Researchers from the La Trobe Rural Health School have been working with the Department of Families, Fairness and Housing (Mallee) and Sunraysia Community Health Services on the project. The project is being funded by the Department of Families, Fairness and Housing (Mallee).
Dr Corina Modderman, a Social Work academic from the La Trobe Rural Health School, says children and young people in Out of Home Care are the most vulnerable children in society. It is hoped the project will enable them to receive better and consistent health care.
“Frequently these children do not have a ‘warrior’ that advocates for their specific or complex health needs. Exposure to trauma impacts on both their mental and physical health. There is also the risk of multiple placements; moving between different carers and locations and as a result health information may get lost or is not followed up”.
Craig Hocking, Senior Adviser, Population Health and Community Wellbeing, within the Department of Families, Fairness and Housing says children and young people in Out of Home Care are more likely, than average, to experience chronic and/or complex health conditions through their growing years and into adulthood.
“As identified in The Victorian Children, Youth and Families Act 2005, the healthcare needs of children in Out of Home Care are primarily a health systems problem. This place-based initiative will establish the foundations for local health and community service agencies to collectively identify local barriers and enablers to systematic and proactive health care for children and young people in Out of Home Care.”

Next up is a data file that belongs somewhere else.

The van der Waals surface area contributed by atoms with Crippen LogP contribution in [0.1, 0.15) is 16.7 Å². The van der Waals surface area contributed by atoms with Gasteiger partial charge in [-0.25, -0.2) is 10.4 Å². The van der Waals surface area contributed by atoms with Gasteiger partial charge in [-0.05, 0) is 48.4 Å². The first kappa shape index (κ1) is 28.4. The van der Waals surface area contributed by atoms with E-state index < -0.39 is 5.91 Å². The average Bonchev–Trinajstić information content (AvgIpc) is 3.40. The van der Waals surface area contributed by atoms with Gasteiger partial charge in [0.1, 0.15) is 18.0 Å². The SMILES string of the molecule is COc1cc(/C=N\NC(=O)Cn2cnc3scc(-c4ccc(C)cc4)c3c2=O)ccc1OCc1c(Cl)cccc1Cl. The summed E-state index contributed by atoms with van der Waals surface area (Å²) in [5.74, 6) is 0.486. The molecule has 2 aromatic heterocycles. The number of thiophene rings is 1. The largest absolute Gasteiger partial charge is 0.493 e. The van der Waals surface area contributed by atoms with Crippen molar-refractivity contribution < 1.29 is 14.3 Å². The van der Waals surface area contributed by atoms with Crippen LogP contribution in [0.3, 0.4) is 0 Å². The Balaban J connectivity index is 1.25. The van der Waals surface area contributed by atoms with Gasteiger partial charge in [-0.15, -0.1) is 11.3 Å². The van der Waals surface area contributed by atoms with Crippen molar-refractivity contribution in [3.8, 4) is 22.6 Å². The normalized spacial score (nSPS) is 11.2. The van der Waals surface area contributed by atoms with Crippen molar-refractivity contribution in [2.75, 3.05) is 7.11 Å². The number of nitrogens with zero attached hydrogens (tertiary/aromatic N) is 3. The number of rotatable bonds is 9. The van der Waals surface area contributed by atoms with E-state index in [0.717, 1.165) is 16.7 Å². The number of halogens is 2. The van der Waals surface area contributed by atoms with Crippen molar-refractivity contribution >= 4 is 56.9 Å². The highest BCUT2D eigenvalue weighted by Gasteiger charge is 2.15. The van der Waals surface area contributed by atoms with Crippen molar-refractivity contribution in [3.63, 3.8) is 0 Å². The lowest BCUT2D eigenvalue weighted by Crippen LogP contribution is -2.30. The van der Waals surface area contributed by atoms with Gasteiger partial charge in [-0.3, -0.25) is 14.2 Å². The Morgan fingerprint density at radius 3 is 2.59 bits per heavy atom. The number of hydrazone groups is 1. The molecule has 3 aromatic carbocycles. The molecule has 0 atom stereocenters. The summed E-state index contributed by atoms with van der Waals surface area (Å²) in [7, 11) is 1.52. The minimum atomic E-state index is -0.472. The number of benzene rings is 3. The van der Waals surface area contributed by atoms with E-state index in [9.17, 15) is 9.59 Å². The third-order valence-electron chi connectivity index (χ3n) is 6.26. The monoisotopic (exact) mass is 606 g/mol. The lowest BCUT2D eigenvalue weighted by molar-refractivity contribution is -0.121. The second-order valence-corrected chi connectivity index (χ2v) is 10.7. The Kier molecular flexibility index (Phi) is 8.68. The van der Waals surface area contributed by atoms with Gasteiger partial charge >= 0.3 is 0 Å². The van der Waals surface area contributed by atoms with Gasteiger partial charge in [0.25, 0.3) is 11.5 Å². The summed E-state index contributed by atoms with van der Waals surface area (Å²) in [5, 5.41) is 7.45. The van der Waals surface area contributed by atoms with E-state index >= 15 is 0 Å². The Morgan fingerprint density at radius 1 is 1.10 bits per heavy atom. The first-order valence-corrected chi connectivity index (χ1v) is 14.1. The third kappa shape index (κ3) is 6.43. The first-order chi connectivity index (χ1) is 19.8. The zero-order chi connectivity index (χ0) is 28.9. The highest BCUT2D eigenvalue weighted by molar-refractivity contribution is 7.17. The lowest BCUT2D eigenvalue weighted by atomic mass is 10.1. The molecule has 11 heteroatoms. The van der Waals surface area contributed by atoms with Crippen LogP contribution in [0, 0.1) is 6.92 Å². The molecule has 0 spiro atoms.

Dr Modderman says the first two years of the project have been focused on investigating systems between child protection and community health and the opportunities and blockages for integrated health systems.
“The next step is to work closely with stakeholders to establish and promote ongoing quality improvement approaches in existing area-based health service design and delivery for children and young people in Out of Home Care in the Mallee.”
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